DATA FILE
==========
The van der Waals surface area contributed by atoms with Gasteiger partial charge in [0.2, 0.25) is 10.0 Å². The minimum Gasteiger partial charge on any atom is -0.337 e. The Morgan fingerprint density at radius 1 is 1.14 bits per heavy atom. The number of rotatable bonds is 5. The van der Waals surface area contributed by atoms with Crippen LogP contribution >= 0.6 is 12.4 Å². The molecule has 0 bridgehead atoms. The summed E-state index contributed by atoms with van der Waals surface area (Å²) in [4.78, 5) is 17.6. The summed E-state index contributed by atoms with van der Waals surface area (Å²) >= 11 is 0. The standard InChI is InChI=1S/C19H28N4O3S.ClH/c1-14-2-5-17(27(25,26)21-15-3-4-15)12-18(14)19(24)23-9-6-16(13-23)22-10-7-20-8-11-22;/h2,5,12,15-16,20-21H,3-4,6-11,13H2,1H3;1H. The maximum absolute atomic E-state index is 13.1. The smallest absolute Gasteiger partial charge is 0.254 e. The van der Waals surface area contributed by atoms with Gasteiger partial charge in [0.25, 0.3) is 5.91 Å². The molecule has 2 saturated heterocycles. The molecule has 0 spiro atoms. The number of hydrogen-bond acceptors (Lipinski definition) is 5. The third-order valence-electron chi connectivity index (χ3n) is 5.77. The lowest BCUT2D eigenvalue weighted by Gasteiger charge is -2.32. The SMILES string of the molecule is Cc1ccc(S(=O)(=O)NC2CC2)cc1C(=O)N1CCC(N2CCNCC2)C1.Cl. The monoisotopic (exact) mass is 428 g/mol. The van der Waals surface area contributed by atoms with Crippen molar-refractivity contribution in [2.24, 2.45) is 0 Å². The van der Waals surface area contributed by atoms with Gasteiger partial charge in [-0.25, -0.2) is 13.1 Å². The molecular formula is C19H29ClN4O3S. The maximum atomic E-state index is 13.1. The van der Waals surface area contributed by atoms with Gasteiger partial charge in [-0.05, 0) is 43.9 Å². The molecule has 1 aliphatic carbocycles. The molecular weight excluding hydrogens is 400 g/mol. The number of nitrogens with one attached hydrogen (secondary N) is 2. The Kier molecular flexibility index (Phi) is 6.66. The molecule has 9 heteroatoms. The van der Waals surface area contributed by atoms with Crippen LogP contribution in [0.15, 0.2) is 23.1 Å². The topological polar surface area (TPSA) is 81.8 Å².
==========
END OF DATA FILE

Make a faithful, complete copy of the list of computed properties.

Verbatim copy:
The van der Waals surface area contributed by atoms with Gasteiger partial charge in [0.2, 0.25) is 10.0 Å². The minimum Gasteiger partial charge on any atom is -0.337 e. The Morgan fingerprint density at radius 1 is 1.14 bits per heavy atom. The number of rotatable bonds is 5. The van der Waals surface area contributed by atoms with Crippen LogP contribution >= 0.6 is 12.4 Å². The molecule has 0 bridgehead atoms. The summed E-state index contributed by atoms with van der Waals surface area (Å²) in [4.78, 5) is 17.6. The summed E-state index contributed by atoms with van der Waals surface area (Å²) >= 11 is 0. The standard InChI is InChI=1S/C19H28N4O3S.ClH/c1-14-2-5-17(27(25,26)21-15-3-4-15)12-18(14)19(24)23-9-6-16(13-23)22-10-7-20-8-11-22;/h2,5,12,15-16,20-21H,3-4,6-11,13H2,1H3;1H. The maximum absolute atomic E-state index is 13.1. The smallest absolute Gasteiger partial charge is 0.254 e. The van der Waals surface area contributed by atoms with Gasteiger partial charge in [0.25, 0.3) is 5.91 Å². The molecule has 2 saturated heterocycles. The molecule has 0 spiro atoms. The number of hydrogen-bond acceptors (Lipinski definition) is 5. The third-order valence-electron chi connectivity index (χ3n) is 5.77. The lowest BCUT2D eigenvalue weighted by Gasteiger charge is -2.32. The SMILES string of the molecule is Cc1ccc(S(=O)(=O)NC2CC2)cc1C(=O)N1CCC(N2CCNCC2)C1.Cl. The monoisotopic (exact) mass is 428 g/mol. The van der Waals surface area contributed by atoms with Crippen molar-refractivity contribution in [2.24, 2.45) is 0 Å². The van der Waals surface area contributed by atoms with Gasteiger partial charge in [-0.25, -0.2) is 13.1 Å². The molecular formula is C19H29ClN4O3S. The maximum atomic E-state index is 13.1. The van der Waals surface area contributed by atoms with Gasteiger partial charge in [-0.05, 0) is 43.9 Å². The molecule has 1 aliphatic carbocycles. The molecular weight excluding hydrogens is 400 g/mol. The number of nitrogens with one attached hydrogen (secondary N) is 2. The Kier molecular flexibility index (Phi) is 6.66. The molecule has 9 heteroatoms. The van der Waals surface area contributed by atoms with Crippen LogP contribution in [0.15, 0.2) is 23.1 Å². The topological polar surface area (TPSA) is 81.8 Å².